IN RE JERRY D. PATCHEN, Relator
Proceeding on Petition for Writ of Mandamus
consists of Justices Keyes, Bland, and Huddle
Jerry D. Patchen, filed a petition for writ of mandamus
requesting that we compel the trial court to vacate an order
granting a new trial because the order was entered outside of
the trial court's plenary power. We conditionally grant the
underlying case involves a breach-of-contact action brought
by Patchen against real-parties-in-interest Maria Carmen
Gallegos and Margarito Rodriguez (together, "Real
Parties"), a husband and wife who were former clients.
On October 1, 2014, visiting judge Lamar McCorkle granted
Patchen a default judgment against Gallegos. Patchen then
moved for a default judgment against Rodriguez, which
visiting judge Sharolyn Wood signed on October 5, 2015. The
second default judgment resolved all claims against all
parties and notes, "The partial default judgment as to
Defendant Maria Carmen Gallegos is hereby made final and is
attached as Exhibit A." On the same day the final
judgment was signed, the trial court clerk mailed copies of
the judgments to Real Parties.
November 5, 2015-thirty-one days after Judge Wood signed the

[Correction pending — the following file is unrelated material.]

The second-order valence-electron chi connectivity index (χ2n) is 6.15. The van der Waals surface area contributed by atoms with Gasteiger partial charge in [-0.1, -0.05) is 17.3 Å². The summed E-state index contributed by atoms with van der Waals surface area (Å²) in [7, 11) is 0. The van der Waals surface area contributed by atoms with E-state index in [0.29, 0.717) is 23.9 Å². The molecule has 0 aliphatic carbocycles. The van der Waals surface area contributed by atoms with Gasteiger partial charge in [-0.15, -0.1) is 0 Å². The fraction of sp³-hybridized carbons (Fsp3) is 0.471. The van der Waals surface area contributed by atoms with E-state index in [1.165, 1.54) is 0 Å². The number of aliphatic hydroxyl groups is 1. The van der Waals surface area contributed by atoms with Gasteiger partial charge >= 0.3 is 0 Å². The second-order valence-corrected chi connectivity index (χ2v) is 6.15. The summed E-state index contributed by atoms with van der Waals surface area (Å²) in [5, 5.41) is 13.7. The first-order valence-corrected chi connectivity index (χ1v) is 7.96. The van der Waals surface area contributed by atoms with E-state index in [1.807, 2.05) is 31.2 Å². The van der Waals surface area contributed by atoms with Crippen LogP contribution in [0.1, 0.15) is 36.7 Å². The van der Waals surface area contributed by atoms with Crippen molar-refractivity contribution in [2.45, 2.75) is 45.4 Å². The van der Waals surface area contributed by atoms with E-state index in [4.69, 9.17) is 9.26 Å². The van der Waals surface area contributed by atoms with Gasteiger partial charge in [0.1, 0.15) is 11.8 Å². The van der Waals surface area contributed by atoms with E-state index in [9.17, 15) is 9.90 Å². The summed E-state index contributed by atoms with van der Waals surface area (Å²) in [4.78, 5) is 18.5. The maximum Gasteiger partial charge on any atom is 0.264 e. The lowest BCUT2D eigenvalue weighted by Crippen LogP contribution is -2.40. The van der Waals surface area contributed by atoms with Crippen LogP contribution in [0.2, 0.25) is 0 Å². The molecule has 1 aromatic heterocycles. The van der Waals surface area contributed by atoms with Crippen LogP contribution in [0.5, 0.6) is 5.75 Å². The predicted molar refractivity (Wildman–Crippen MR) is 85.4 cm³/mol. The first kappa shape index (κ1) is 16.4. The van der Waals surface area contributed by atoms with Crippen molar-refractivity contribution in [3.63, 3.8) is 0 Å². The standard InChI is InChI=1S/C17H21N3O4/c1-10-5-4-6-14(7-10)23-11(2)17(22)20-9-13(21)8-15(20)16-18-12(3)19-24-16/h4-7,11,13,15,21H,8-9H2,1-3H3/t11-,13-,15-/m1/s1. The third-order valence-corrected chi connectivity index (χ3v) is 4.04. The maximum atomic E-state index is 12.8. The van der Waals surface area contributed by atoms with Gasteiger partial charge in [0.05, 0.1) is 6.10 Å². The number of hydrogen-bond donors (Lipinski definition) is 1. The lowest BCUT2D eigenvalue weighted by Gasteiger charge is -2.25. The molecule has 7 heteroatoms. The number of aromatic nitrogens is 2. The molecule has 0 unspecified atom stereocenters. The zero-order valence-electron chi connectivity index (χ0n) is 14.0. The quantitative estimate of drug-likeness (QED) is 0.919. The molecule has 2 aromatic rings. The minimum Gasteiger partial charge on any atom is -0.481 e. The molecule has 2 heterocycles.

final judgment-Real Parties filed a motion for new trial.
Neither Gallegos nor Rodriguez alleged that they did not
receive notice of the final judgment. On January 8, 2016, Judge
Wood signed an order granting a new trial. Ten months later,
on November 4, 2016, Patchen filed a motion to vacate the new
trial order on grounds that it was void for lack of
jurisdiction because the motion for new trial was filed after
the trial court's plenary power expired. The motion to
vacate has not been ruled upon, and Patchen asserts that the
trial court refused to rule upon the motion, maintaining that
the visiting trial judge who issued the order must hear the
motion and would not be available for a hearing until after
January 1, 2017.
November 30, 2016, Patchen filed a petition for writ of
mandamus requesting that this Court compel the trial court to
vacate the new trial order or, alternatively, compel the
trial court to hear his motion to vacate. In conjunction with